Figure 1: Absent MEP in the right tibialis anterior muscle pre-decompression with the return of MEP response post-decompression (as indicated by lateral projections)

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The main purpose of intraoperative neurophysiological monitoring in spinal decompression is to prevent irreversible neurological injury. An ideal scenario is the one in which there is no baseline neurological deficit and there is a good MEP response to start with and any change in MEP responses from the baseline can act as alarming criteria. Another scenario to consider is a recordable MEP with decreased amplitude of compound muscle action potential at baseline that gets amplified following the spinal decompression due to enhanced neuronal conduction. Visser et al.[3] and Wi et al.[4] reported an improvement in MEP responses compared to baseline following spinal decompression in 8 patients and 29 patients, respectively. To the best of our knowledge, this is the first report demonstrating the intraoperative return of MEP response that was completely absent before decompression. As the return of MEP response was only one-sided, it was difficult to explain the asymmetric return. The correlation of intraoperative return or improvement in MEP responses to postoperative functional recovery is still a matter of debate. The anesthesiologist must not abandon the MEP monitoring and modify the anesthetic technique if a baseline MEP response is absent.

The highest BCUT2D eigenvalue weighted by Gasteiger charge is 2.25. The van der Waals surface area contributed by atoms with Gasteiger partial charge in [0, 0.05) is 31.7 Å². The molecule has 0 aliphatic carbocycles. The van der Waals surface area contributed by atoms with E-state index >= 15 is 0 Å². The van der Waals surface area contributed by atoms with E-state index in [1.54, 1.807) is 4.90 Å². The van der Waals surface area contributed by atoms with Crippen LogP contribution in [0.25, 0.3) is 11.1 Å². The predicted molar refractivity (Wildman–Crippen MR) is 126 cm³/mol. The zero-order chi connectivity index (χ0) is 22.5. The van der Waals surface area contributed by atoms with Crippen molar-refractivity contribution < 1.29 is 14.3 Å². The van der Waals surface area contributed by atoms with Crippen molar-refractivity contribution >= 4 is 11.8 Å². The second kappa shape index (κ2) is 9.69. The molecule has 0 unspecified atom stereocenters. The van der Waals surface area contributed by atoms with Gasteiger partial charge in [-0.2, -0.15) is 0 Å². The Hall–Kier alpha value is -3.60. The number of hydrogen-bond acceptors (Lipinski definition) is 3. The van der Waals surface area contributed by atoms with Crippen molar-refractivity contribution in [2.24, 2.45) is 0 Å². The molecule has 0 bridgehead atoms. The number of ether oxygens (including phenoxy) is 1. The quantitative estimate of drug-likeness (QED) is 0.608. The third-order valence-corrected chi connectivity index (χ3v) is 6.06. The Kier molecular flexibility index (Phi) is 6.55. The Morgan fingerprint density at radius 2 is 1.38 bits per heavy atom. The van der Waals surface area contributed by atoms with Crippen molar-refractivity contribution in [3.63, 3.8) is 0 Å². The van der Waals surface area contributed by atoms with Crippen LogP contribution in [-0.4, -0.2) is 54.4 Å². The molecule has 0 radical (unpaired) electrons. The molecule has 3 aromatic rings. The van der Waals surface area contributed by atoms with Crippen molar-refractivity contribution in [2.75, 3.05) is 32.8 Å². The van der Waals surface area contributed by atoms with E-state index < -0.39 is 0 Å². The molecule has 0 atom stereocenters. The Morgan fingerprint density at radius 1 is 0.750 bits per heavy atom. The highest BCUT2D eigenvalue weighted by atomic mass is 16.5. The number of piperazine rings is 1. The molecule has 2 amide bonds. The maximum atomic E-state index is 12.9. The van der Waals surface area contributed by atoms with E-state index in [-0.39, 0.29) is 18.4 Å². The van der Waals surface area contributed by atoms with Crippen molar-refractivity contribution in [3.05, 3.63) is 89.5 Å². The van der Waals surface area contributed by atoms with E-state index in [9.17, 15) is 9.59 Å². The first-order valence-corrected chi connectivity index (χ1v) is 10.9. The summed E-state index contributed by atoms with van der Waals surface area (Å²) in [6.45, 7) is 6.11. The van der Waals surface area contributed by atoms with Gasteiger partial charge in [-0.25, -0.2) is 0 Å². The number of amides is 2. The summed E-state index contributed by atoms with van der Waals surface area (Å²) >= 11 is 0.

To conclude, the intraoperative return of MEP following decompressive laminectomy is unique and can have a possible early prognostic value that requires further clinical observations.

Declaration of patient consent

The authors certify that they have obtained all appropriate patient consent forms. In the form, the patient(s) has/have given his/her consent for his/her images and other clinical information to be reported in the journal. The patients understand that their names and initials will not be published and due efforts will be made to conceal their identity, but anonymity cannot be guaranteed.

Acknowledgements

Nil.

Financial support and sponsorship

Nil.

Conflicts of interest

There are no conflicts of interest.



 
  References Top

1.
Tomita K. Total decompression of the spinal cord for combined ossification of posterior longitudinal ligament and yellow ligament in the thoracic spine. Arch Orthop Trauma Surg 1990;109:57-62.  Back to cited text no. 1
    
2.
Tsuzuki N, Hirabayashi S, Abe R, Saiki K. Staged spinal cord decompression through posterior approach for thoracic myelopathy caused by ossification of posterior longitudinal ligament. Spine 2001;26:1623-30.  Back to cited text no. 2
    
3.
Visser J, Verra WC, Kuijlen JM, Horsting PP, Journée HL. Recovery of TES-MEPs during surgical decompression of the spine: A case series of eight patients. J Clin Neurophysiol 2014;31:568-74.  Back to cited text no. 3
    
4.
Wi SM, Lee HJ, Kang T, Chang SY, Kim SM, Chang BS, et al. Clinical significance of improved intraoperative neurophysiological monitoring signal during spine surgery: A retrospective study of a single-institution prospective cohort. Asian Spine J 2020;14:79-87.  Back to cited text no. 4